Conversational speed (Paul and Tim).
“Can we run together for a little longer today?” Tim asked. “When you come running up at the end of my run, say few things and speed off, I’m a little frustrated.”
Tim was running his new route at the park. A guy he met last week caught up with him.
“I can do that,” Paul said. “I wanted to find out whether you were interested in talking. You seemed pretty hesitant last week.”
“It wasn’t about you, exactly,” Tim said. “It’s pretty scary to run in public, to have everyone watching and judging. And then, when someone older passes you, that’s pretty intimidating. No offense intended.”
Paul smiled. “None taken. But what makes you think that people are judging? Are you?”
Tim shrugged. “No, not really. But everyone is better or faster or cooler than I am. I want to stay in the shadows.”
“I’ll go back to my first question from last week,” Paul said. “What are you training for? Before you argue, let me explain a bit.
“When you have a clear sense of why you are running, what you are training for, it changes your relationship to everything: to running itself, to other people, to your life. You worry less about what other people think of you and more about how people might help you.”
Tim ran silently for a bit. “I’m not sure I understand.”
“Let me be really practical for a minute,” Paul said. “How fast are you running right now? Faster or slower than usual.”
Tim looked at his watch. “I have no idea,” he said finally.
“I can tell you. You are running a little slower. You can tell by the way we are able to talk. At your usual pace, you would be gasping. I’ve slowed you down a bit because good training happens at conversational pace.
“Too many people try too hard on their own when they start running. They run fast, then burn out. Because you wanted to talk to me, you adjusted your pace to mine. And my pace is a perfect speed for you to build stamina.”
Tim laughed. “I knew I was matching you, but I thought I was speeding up. But you are right. I wanted to know what you knew so I stopped worrying about what you thought of me.”
Paul smiled. “You will speed up, eventually. If we run together enough and you follow my lead. But the secret is learning to live at conversational speed.”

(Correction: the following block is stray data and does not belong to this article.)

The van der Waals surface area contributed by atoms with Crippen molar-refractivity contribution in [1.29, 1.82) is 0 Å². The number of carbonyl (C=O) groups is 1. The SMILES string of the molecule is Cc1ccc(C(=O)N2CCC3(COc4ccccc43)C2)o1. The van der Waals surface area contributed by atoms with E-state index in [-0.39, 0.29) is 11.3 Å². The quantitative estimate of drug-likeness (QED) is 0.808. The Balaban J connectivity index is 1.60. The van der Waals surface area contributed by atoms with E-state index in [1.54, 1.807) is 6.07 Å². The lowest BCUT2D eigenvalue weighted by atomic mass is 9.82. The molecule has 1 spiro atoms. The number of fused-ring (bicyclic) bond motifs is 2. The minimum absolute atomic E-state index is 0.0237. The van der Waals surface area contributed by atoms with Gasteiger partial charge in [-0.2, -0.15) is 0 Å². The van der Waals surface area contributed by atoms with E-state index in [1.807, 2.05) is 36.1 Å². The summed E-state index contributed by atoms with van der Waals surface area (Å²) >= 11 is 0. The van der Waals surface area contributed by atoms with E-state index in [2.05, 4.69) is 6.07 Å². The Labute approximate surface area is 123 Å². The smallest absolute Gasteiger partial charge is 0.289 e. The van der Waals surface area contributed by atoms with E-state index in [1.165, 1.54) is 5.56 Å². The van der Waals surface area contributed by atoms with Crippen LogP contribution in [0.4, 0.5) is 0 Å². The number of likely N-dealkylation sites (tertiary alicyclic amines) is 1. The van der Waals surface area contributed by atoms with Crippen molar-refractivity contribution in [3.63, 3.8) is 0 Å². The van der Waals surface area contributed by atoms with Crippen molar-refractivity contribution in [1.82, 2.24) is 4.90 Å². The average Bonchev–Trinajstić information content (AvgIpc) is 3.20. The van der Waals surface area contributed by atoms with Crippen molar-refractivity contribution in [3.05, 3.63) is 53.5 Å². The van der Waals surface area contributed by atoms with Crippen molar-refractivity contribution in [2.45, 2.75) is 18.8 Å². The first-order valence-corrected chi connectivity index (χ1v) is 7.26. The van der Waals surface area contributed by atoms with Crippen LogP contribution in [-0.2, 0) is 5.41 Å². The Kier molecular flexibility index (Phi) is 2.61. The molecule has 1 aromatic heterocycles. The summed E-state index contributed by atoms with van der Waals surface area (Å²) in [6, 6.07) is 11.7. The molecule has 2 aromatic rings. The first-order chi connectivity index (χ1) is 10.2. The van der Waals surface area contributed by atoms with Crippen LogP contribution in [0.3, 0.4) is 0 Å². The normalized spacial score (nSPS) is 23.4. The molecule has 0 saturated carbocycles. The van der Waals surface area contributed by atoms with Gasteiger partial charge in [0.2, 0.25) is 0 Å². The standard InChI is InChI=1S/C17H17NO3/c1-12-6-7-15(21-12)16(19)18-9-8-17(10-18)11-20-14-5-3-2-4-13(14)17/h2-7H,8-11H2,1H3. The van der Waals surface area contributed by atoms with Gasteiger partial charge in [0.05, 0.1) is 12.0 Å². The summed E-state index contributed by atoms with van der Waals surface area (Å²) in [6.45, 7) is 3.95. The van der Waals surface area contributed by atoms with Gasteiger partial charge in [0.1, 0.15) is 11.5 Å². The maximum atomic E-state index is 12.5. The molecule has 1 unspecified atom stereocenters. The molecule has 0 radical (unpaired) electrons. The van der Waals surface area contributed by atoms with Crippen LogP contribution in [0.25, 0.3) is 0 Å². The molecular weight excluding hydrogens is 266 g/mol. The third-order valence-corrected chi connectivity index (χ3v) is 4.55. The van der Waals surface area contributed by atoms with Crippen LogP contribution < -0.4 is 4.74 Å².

“That sounds like it’s about more than running,” Tim said.
Paul smiled. “That’s enough slowness for me. See you Wednesday.”
Practical steps (Paul and Tim).
“How did you know about running at a conversational pace?” Tim said.
Paul smiled. “And happy Wednesday to you, too. Are your legs feeling okay after our run on Monday?”
“They are,” Tim said. “And that’s why I’m curious about how you knew about running at a slower pace than I usually run. After we were done talking, or after you ran away, I realized that I had run further than I usually run and that I hurt less. It was great advice. So, did you make it up?”
Paul shook his head. “I read about it several years ago. From a number of running writers. So I tried it. I did most of my running a little slower than my capacity. And I discovered that it helped my last longer.”
“How do you stay slow?” Tim asked. “And why is your conversational pace faster than my gasping pace? And how did you know to follow that advice?”
Paul ran for a bit. Tim could tell that he was thinking.
“I think there are several issues you are raising,” Paul finally said. “Let me see if I understand them and then I can answer them in order. First, you are looking for practical advice about how training works. Second, you are wondering how to compare experience with youthful energy. And third, you are wondering about how to determine whose teaching to trust? Does that seem accurate?”
Tim nodded. “I have a lot more questions, but those will do to begin.”
Paul laughed. “I know. When they get over their shyness, new runners are full of questions. You are going to need to help me remember my answer to your third question. Ezra. Remind me to tell you about Ezra. He’s my favorite person for talking about what kinds of people and advice to trust. But I want to take care of the short answers first.”
Tim started typing on his phone. “I’ll remind both of us.”
“Let’s start with your second question,” Paul said. “Never fall into the trap of comparing someone else’s middle with your beginning. In running, in writing, in understanding stuff about God. Use someone else’s apparent expertise as an opportunity to learn from them rather than as a way to criticize yourself.”
Tim nodded. “I’ve just started improving at that skill. Just in the last week or so.”
Paul ignored the compliment. “On your first question, I quit listening to music and started listening to podcasts. Because they are conversational, I can keep my pace better. (And it’s challenging to listen to Joel Runyon talking about doing impossible things at 37.) Look for really simple practical acts. It’s why I pray every morning and every evening. If I see the sun coming up, it reminds me to talk to God.”
Paul started to speed up, slowly, like he always did. Tim did his best to keep up. “What do you talk about?”
Paul smiled. “Lately, I’ve been talking about you. See you Friday.”